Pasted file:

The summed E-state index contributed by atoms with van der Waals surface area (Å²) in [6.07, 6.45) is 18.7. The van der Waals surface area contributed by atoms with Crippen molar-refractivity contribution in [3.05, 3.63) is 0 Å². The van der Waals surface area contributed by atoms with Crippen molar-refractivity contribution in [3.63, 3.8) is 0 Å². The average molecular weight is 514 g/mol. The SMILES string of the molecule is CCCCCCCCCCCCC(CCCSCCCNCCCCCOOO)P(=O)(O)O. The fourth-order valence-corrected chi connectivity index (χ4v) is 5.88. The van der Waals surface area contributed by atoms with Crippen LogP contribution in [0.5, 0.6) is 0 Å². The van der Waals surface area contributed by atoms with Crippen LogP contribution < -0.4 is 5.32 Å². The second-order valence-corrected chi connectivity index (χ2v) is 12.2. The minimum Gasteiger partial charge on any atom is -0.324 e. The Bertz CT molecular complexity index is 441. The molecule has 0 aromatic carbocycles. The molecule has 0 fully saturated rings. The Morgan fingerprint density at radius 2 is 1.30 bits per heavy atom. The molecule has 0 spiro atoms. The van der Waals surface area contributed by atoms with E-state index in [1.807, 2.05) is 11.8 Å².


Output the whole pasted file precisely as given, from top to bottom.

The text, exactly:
The summed E-state index contributed by atoms with van der Waals surface area (Å²) in [6.07, 6.45) is 18.7. The van der Waals surface area contributed by atoms with Crippen molar-refractivity contribution in [3.05, 3.63) is 0 Å². The van der Waals surface area contributed by atoms with Crippen molar-refractivity contribution in [3.63, 3.8) is 0 Å². The average molecular weight is 514 g/mol. The SMILES string of the molecule is CCCCCCCCCCCCC(CCCSCCCNCCCCCOOO)P(=O)(O)O. The fourth-order valence-corrected chi connectivity index (χ4v) is 5.88. The van der Waals surface area contributed by atoms with Crippen LogP contribution in [0.5, 0.6) is 0 Å². The van der Waals surface area contributed by atoms with Crippen LogP contribution < -0.4 is 5.32 Å². The second-order valence-corrected chi connectivity index (χ2v) is 12.2. The minimum Gasteiger partial charge on any atom is -0.324 e. The Bertz CT molecular complexity index is 441. The molecule has 0 aromatic carbocycles. The molecule has 0 fully saturated rings. The Morgan fingerprint density at radius 2 is 1.30 bits per heavy atom. The molecule has 0 spiro atoms. The van der Waals surface area contributed by atoms with E-state index in [1.807, 2.05) is 11.8 Å².